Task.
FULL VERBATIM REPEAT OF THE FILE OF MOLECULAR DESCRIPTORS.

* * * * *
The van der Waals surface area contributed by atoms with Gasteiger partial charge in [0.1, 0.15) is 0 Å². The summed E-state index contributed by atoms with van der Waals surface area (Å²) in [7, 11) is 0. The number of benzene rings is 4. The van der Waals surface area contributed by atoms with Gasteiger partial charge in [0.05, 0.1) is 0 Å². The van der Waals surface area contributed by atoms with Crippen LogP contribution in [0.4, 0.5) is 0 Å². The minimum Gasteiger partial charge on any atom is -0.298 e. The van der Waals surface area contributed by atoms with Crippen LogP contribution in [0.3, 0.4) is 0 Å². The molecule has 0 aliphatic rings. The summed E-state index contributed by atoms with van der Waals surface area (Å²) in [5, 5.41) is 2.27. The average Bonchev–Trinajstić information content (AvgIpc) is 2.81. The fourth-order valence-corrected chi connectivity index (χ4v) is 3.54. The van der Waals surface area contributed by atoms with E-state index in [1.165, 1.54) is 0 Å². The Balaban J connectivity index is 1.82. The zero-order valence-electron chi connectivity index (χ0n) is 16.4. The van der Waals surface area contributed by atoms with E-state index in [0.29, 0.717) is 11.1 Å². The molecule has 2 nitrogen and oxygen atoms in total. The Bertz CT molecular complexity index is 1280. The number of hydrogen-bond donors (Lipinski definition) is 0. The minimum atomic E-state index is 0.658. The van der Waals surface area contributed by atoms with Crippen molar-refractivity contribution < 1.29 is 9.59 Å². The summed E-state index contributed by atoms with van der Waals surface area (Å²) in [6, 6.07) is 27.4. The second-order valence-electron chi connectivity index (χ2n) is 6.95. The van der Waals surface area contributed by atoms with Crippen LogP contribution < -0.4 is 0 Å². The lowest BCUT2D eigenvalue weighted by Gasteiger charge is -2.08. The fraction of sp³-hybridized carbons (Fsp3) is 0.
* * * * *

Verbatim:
The van der Waals surface area contributed by atoms with Gasteiger partial charge in [0.1, 0.15) is 0 Å². The summed E-state index contributed by atoms with van der Waals surface area (Å²) in [7, 11) is 0. The number of benzene rings is 4. The van der Waals surface area contributed by atoms with Gasteiger partial charge in [0.05, 0.1) is 0 Å². The van der Waals surface area contributed by atoms with Crippen LogP contribution in [0.4, 0.5) is 0 Å². The minimum Gasteiger partial charge on any atom is -0.298 e. The van der Waals surface area contributed by atoms with Crippen LogP contribution in [0.3, 0.4) is 0 Å². The molecule has 0 aliphatic rings. The summed E-state index contributed by atoms with van der Waals surface area (Å²) in [5, 5.41) is 2.27. The average Bonchev–Trinajstić information content (AvgIpc) is 2.81. The fourth-order valence-corrected chi connectivity index (χ4v) is 3.54. The van der Waals surface area contributed by atoms with E-state index in [1.165, 1.54) is 0 Å². The Balaban J connectivity index is 1.82. The zero-order valence-electron chi connectivity index (χ0n) is 16.4. The van der Waals surface area contributed by atoms with E-state index in [0.29, 0.717) is 11.1 Å². The molecule has 2 nitrogen and oxygen atoms in total. The Bertz CT molecular complexity index is 1280. The number of hydrogen-bond donors (Lipinski definition) is 0. The minimum atomic E-state index is 0.658. The van der Waals surface area contributed by atoms with Crippen molar-refractivity contribution < 1.29 is 9.59 Å². The summed E-state index contributed by atoms with van der Waals surface area (Å²) in [6, 6.07) is 27.4. The second-order valence-electron chi connectivity index (χ2n) is 6.95. The van der Waals surface area contributed by atoms with Crippen LogP contribution < -0.4 is 0 Å². The lowest BCUT2D eigenvalue weighted by Gasteiger charge is -2.08. The fraction of sp³-hybridized carbons (Fsp3) is 0.